905702_4643927971453_530286809_o

Winter. (Sioux Falls, SD, April 2013 — Photo by Joe Colby)

 

Fimbulvinter Øl 

(Winter Warmer)

by Chris Colby

Malt extract; metric units

 

INGREDIENTS (for 19 L)

 

Water

water for the partial mash

5.7 L of water with [HCO3] = 250 pmm and [Ca2+] = 100 ppm

(5.7 L of distilled water plus 0.75 tsp calcium carbonate (chalk) and 0.25 tsp sodium carbonate (baking soda) will work)

 

the remainder of the water

filtered tap water

 

Malts (for an OG of 1.083 and 25 SRM)

3.2 kg light dried pale malt extract (English)

450 g English pale ale malt

570 g Munich malt (10 °L)

150 g crystal malt (40 °L)

230 g crystal malt (60 °L)

110 g crystal malt (80 °L)

310 g chocolate malt

 

Hops and Other Spices (for 37 IBU total)

Northern Brewer hops (37 IBU)

35 g (at 8.0% alpha acids), boiled for 60 minutes

590 mL aquavit (at 40% ABV), added at bottling/kegging

(this raises the beer from 18.9 L at 8.0% ABV to 19.5 L at 9.0% ABV)

 

Yeast (for an FG of 1.021 and 8.0% ABV, before addition of aquavit)

Wyeast 1968 (London ESB) or White Labs WLP002 (English Ale) yeast

2.4-L yeast starter

 

Other

1/4 tsp yeast nutrients, boiled for 15 minutes

120 g corn sugar (to prime for 2.3 volumes of CO2)

PROCEDURE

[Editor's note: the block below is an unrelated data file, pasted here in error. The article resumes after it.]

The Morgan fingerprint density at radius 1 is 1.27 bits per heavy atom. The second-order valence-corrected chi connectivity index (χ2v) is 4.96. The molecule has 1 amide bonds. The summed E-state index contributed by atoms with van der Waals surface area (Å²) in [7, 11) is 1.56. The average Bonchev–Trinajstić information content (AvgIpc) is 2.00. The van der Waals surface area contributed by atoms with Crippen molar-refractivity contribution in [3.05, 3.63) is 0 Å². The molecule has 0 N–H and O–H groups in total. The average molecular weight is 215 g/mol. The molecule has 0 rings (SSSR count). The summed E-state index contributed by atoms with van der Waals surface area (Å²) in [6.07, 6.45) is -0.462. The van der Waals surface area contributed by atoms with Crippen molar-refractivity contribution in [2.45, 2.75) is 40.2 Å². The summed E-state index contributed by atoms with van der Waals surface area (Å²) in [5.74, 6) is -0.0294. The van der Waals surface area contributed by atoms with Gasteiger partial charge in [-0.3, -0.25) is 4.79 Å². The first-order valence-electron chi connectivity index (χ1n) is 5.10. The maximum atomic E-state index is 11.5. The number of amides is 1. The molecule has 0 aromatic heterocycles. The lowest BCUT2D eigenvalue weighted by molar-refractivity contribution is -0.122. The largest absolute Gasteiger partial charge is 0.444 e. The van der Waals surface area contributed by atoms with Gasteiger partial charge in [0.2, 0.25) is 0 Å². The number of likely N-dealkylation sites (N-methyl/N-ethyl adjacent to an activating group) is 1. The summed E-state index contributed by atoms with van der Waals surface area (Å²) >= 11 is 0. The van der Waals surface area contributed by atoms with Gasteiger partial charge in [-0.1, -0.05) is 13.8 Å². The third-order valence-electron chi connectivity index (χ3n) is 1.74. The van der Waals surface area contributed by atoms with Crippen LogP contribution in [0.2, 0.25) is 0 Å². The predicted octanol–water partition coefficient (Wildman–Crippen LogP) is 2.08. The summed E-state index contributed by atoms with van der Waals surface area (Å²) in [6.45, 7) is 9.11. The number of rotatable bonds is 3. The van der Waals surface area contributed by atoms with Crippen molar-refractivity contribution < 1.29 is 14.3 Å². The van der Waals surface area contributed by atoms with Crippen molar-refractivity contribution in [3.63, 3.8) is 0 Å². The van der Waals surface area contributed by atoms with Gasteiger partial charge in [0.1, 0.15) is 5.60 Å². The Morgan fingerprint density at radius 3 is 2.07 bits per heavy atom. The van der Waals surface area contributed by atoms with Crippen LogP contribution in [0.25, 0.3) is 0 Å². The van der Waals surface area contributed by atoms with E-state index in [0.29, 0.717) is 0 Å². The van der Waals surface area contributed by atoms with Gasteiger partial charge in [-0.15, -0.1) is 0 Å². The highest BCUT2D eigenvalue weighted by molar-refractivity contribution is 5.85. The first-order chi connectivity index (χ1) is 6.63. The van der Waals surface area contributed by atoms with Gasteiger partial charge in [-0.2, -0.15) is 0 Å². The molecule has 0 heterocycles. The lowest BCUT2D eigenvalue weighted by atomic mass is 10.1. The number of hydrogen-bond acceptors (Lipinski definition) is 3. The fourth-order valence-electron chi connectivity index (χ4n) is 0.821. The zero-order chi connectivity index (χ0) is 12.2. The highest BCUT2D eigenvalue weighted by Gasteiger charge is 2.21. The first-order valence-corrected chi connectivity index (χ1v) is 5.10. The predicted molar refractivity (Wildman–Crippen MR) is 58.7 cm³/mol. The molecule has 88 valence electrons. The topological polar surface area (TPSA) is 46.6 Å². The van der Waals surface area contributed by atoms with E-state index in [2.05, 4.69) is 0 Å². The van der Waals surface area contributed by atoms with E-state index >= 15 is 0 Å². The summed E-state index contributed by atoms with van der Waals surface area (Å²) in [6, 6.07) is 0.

Make yeast starter 2–3 days ahead of brew day. In your brewpot, heat 5.7 L of brewing liquor to 75 °C and 2.8 L of tap water to 77 °C. Place crushed grains in steeping bag and steep (mash) at 68 °C for 60 minutes. Apply short (~1 minute) bursts of heat when temperature dips. Recheck temperature after stirring and waiting two minutes. BIAB procedure: You can simply lift the bag out, let it drip and then rinse the bag with the 2.8 L of hot water. Placing the bag in a large colander will make rinsing easier. Countertop partial mash procedure: Lift the bag out of the brewpot and into a ~2-L (or larger) beverage cooler. (The kind with a spigot for dispensing drinks.) Scoop or pour the wort from your brewpot into the grains. (This filters the wort.) Collect 2 cups of wort and pour it on top of the grains. Repeat this step (recirculation) eight to ten times. Then, collect 2 cups of wort and place in brewpot. Add 2 cups of 77 °C water to top of grain bed. Repeat these two steps until hot water runs out, then simply collect wort until cooler is dry. Begin heating wort once you have collected about 2 L. Both procedures:  Add water to make at least 11 L in your brewpot, add roughly half of the malt extract and bring to a boil. Boil for 60 minutes, adding boiling water if needed so boil volume doesn’t dip below 11 L. Add hops and yeast nutrients at times indicated in the ingredient list. Add remaining malt extract with 15 minutes left in the boil. Cool wort to 20 °C and transfer to fermenter. Add water to make 19 L, aerate and pitch yeast from yeast starter. Ferment at 20 °C. In keg or bottling bucket, add aquavit. (Stir to blend thoroughly, if bottling.)